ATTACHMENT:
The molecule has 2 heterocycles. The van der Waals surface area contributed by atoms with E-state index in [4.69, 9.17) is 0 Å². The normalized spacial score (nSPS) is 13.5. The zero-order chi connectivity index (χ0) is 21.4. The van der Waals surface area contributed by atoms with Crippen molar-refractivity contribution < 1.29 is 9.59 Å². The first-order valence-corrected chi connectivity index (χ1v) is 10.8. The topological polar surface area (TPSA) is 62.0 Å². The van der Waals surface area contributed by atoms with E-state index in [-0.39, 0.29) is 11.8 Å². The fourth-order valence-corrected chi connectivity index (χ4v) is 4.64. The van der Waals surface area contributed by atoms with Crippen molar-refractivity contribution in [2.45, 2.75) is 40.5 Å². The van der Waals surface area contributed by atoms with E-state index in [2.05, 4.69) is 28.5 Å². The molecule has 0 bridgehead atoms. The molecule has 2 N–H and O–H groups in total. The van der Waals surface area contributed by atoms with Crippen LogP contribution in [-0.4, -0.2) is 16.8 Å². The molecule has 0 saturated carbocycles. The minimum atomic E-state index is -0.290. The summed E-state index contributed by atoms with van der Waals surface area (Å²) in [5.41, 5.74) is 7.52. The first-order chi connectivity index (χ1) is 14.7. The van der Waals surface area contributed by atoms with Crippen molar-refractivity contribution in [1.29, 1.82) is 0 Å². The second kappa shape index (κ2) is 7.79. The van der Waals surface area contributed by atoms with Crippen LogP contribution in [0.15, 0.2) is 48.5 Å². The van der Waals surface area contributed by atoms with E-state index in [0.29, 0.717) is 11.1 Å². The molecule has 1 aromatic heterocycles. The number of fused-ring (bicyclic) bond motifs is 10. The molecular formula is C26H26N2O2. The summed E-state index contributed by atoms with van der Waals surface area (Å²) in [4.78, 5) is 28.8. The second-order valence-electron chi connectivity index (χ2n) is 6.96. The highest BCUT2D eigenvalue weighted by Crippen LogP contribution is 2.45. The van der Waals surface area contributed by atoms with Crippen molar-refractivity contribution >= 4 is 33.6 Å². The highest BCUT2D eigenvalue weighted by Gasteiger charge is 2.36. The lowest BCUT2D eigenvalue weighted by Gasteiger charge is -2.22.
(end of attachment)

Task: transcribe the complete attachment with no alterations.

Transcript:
The molecule has 2 heterocycles. The van der Waals surface area contributed by atoms with E-state index in [4.69, 9.17) is 0 Å². The normalized spacial score (nSPS) is 13.5. The zero-order chi connectivity index (χ0) is 21.4. The van der Waals surface area contributed by atoms with Crippen molar-refractivity contribution < 1.29 is 9.59 Å². The first-order valence-corrected chi connectivity index (χ1v) is 10.8. The topological polar surface area (TPSA) is 62.0 Å². The van der Waals surface area contributed by atoms with E-state index in [-0.39, 0.29) is 11.8 Å². The fourth-order valence-corrected chi connectivity index (χ4v) is 4.64. The van der Waals surface area contributed by atoms with Crippen molar-refractivity contribution in [2.45, 2.75) is 40.5 Å². The van der Waals surface area contributed by atoms with E-state index in [2.05, 4.69) is 28.5 Å². The molecule has 0 bridgehead atoms. The molecule has 2 N–H and O–H groups in total. The van der Waals surface area contributed by atoms with Crippen LogP contribution in [-0.4, -0.2) is 16.8 Å². The molecule has 0 saturated carbocycles. The minimum atomic E-state index is -0.290. The summed E-state index contributed by atoms with van der Waals surface area (Å²) in [5.41, 5.74) is 7.52. The first-order chi connectivity index (χ1) is 14.7. The van der Waals surface area contributed by atoms with Crippen molar-refractivity contribution in [1.29, 1.82) is 0 Å². The second kappa shape index (κ2) is 7.79. The van der Waals surface area contributed by atoms with Crippen LogP contribution in [0.15, 0.2) is 48.5 Å². The van der Waals surface area contributed by atoms with E-state index in [0.29, 0.717) is 11.1 Å². The molecule has 1 aromatic heterocycles. The number of fused-ring (bicyclic) bond motifs is 10. The molecular formula is C26H26N2O2. The summed E-state index contributed by atoms with van der Waals surface area (Å²) in [4.78, 5) is 28.8. The second-order valence-electron chi connectivity index (χ2n) is 6.96. The highest BCUT2D eigenvalue weighted by Crippen LogP contribution is 2.45. The van der Waals surface area contributed by atoms with Crippen molar-refractivity contribution >= 4 is 33.6 Å². The highest BCUT2D eigenvalue weighted by Gasteiger charge is 2.36. The lowest BCUT2D eigenvalue weighted by Gasteiger charge is -2.22.